From ABC News:
With tax revenues continuing to drop, New York City faces a $4 billion deficit for fiscal year 2010 and could resort to layoffs and attrition from the city’s 310,000-member workforce to close the gap, city officials said late Thursday.
The cuts and layoffs could result in the elimination of more than 23,000 jobs, or just more than 6.5 percent of the current workforce, a number that has been projected by ABC News for the past several months.
On Friday, Mayor Michael Bloomberg will lay out his plan to close the budget gap, including new initiatives and about $1 billion in cuts for city agencies.
The initiatives are aimed at reducing long-term spending on health care and pensions as well as Medicaid costs and debt service, among other programs.
The city is seeking to require all city workers to contribute to their health care costs. Right now some contribute nothing, others a token amount.
For the city to reduce its long term pension costs — one of the heaviest budget burdens — it will require a change in state law. That change, which New York Governor David Paterson indicated he would support, would reduce the city’s pension contribution for new workers and require workers to work 25 years rather than the current 20 under the “20-and-out” system.
The city’s deficit projection is driven, in part, by the fact that tax revenues are forecast to have dropped by $800 million in 2009 and another $2 billion in 2010.
The preliminary budget proposal is the gloomiest news yet from Bloomberg, who has incrementally spooned out bad news over the past several months in a process one City Hall insider called “pain management.”
New York City employees weren’t the only municipal workers to get bad news today. California Gov. Arnold Schwarzenegger won approval from a Sacramento County Superior Court judge to order twice-monthly furloughs for 238,000 state employees.
In other economic news, from The New York Times:
On yet another morning of grim economic news, President Obama sought to further distance himself from his predecessor on Friday as he announced steps that he said would strengthen organized labor and improve the lot of middle-class Americans.
At a White House ceremony, the president signed three executive orders that he said would “reverse many of the policies towards organized labor that we’ve seen these last eight years, policies with which I’ve sharply disagreed.”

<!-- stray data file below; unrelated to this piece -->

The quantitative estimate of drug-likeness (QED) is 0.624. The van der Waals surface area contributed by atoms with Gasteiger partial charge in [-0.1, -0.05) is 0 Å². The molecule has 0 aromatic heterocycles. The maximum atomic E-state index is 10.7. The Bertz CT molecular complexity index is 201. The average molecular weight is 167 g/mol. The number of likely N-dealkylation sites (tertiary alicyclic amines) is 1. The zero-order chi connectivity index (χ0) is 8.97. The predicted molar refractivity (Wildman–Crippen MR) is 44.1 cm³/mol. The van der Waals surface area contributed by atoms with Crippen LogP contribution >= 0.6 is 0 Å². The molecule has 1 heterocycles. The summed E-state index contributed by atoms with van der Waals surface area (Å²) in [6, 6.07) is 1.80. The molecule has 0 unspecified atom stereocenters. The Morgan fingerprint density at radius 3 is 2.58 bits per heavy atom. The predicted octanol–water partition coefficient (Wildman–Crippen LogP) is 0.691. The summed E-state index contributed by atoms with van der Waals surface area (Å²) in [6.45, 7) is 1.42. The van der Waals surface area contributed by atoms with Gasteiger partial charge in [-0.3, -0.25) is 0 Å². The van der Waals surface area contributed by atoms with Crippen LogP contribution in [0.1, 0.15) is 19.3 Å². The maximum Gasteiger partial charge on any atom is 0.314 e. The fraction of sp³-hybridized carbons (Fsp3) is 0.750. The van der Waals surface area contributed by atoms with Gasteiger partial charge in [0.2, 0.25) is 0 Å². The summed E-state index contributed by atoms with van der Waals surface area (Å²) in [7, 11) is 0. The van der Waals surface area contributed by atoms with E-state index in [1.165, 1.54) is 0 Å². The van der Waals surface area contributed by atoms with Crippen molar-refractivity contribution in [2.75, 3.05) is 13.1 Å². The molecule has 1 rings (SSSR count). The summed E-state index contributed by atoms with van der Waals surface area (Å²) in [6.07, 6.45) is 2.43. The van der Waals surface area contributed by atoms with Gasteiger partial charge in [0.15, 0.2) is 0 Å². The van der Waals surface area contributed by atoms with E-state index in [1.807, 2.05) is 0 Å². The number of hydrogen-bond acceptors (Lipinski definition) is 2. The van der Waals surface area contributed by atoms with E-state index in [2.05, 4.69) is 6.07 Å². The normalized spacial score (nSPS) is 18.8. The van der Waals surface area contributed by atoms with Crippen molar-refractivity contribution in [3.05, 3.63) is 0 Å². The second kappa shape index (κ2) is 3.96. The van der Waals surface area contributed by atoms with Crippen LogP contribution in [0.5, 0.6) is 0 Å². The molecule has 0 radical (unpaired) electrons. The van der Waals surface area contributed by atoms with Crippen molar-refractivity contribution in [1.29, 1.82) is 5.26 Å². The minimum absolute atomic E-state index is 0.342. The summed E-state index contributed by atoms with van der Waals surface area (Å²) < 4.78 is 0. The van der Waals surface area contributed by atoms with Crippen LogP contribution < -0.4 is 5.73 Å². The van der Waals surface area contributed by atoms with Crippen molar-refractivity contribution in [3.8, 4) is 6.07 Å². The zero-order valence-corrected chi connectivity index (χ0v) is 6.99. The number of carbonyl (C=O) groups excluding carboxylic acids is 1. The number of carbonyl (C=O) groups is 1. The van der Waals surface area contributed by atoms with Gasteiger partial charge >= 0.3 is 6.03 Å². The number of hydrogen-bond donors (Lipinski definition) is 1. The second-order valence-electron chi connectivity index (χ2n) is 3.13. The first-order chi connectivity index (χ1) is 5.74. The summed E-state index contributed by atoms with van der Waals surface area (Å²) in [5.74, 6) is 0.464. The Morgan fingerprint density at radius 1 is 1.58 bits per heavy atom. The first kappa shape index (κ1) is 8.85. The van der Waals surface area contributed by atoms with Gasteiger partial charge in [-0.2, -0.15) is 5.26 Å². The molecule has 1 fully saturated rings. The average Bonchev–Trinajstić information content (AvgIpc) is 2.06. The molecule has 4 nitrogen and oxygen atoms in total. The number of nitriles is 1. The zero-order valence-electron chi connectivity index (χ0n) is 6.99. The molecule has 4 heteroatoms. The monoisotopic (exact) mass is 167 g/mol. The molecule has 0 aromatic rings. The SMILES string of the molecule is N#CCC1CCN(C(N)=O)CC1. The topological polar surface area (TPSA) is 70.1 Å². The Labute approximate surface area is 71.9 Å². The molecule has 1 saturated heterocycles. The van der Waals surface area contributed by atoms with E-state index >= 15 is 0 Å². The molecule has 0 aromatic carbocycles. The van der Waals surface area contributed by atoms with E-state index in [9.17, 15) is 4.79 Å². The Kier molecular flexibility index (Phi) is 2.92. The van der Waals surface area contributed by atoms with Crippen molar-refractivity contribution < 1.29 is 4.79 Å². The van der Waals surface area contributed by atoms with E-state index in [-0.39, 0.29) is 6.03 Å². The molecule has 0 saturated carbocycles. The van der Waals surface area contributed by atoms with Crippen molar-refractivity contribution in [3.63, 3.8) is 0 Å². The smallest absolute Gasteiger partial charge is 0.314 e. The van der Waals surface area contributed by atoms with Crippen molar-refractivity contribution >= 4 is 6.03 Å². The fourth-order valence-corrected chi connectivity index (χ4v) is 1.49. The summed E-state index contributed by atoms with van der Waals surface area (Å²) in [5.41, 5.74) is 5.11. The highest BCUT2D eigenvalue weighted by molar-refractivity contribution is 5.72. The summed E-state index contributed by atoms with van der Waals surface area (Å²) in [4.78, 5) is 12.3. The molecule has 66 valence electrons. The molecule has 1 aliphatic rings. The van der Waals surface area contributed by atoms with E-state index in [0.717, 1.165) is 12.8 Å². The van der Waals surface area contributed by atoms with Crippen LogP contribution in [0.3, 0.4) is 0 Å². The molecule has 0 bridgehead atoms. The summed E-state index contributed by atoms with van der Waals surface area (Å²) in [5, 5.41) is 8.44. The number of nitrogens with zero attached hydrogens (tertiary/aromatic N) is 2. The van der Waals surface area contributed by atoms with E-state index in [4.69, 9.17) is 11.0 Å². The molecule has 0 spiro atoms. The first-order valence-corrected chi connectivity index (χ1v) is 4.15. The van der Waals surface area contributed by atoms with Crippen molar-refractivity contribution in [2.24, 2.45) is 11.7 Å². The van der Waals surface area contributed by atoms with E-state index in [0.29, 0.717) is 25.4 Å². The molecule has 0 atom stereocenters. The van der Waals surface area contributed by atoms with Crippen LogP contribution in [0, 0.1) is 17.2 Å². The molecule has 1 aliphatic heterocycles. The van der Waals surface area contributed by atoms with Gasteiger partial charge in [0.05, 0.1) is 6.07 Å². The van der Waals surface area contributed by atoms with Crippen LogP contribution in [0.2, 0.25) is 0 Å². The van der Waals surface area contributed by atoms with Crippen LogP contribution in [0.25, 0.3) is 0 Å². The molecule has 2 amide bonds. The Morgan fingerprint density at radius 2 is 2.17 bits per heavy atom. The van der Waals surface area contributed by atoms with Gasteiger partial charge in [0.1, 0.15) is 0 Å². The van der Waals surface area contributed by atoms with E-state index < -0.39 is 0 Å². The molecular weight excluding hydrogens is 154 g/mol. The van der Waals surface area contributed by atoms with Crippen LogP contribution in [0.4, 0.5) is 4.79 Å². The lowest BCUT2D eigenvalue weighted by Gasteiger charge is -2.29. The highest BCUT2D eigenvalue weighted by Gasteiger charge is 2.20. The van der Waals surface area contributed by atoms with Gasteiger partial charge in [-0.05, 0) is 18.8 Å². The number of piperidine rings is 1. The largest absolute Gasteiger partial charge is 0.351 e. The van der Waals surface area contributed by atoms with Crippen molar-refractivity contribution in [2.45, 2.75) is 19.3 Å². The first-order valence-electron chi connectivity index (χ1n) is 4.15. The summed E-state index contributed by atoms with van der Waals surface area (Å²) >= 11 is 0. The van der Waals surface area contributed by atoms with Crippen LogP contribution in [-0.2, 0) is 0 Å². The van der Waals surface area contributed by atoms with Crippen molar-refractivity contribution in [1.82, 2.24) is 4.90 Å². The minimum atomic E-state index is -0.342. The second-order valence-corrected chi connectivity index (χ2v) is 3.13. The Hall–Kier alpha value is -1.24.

Soon afterward, Vice President Biden drew applause when he flung another dart at former President George W. Bush and former Vice President Dick Cheney (on Mr. Cheney’s 68th birthday) as he told labor officials in the audience, “Welcome back to the White House.”
Mr. Obama, following up on his Thursday condemnation of “shameful” bonuses for Wall Street bankers, seized on the latest economic numbers to push yet again for enactment of his $800 billion-plus economic stimulus package. He and Mr. Biden spoke not long after the nation’s gross domestic product reflected its greatest contraction in a quarter-century.
The orders [Obama] signed, which union officials say will undo Bush administration policies that tilted toward employers, would require federal contractors to offer jobs to current workers when contracts change, and would make it more difficult for federal contractors to discourage union activities.
In addition, Mr. Biden said the first meeting of the previously announced task force “to bring together those Cabinet members who have the greatest impact on the well-being of the middle class” would be Feb. 27 in Philadelphia. The task force will look at issues as diverse as health care and college opportunities, Mr. Biden said, and will focus on “restoring the balance in the workplace.”
The task force will be led by Jared Bernstein, a prominent liberal economist who has been writing a study on the impact of Mr. Obama’s stimulus plan.
The president and vice president did not precisely define the “middle class,” a term used in conversation and politics to describe aspirations as well as income levels. But it was clear that they were not speaking of the Wall Street people who shared in the enormous bonuses that Mr. Obama denounced on Thursday.
When Mr. Bush was president, he often used virtually identical language in describing American workers, but he generally emphasized entrepreneurship and small business more than Mr. Obama and Mr. Biden did today.
“I do not view the labor movement as part of the problem,” Mr. Obama said. “To me, it’s part of the solution.”
But the president said there need not be a conflict between “the interests of workers and the interests of shareholders,” and that American business and industry could be “lean and mean” and thus competitive in the global marketplace.
Mr. Biden said that, by lifting the middle class, the new administration would improve life for the poor — “and by the way, the wealthy do better as well. Everyone does better.”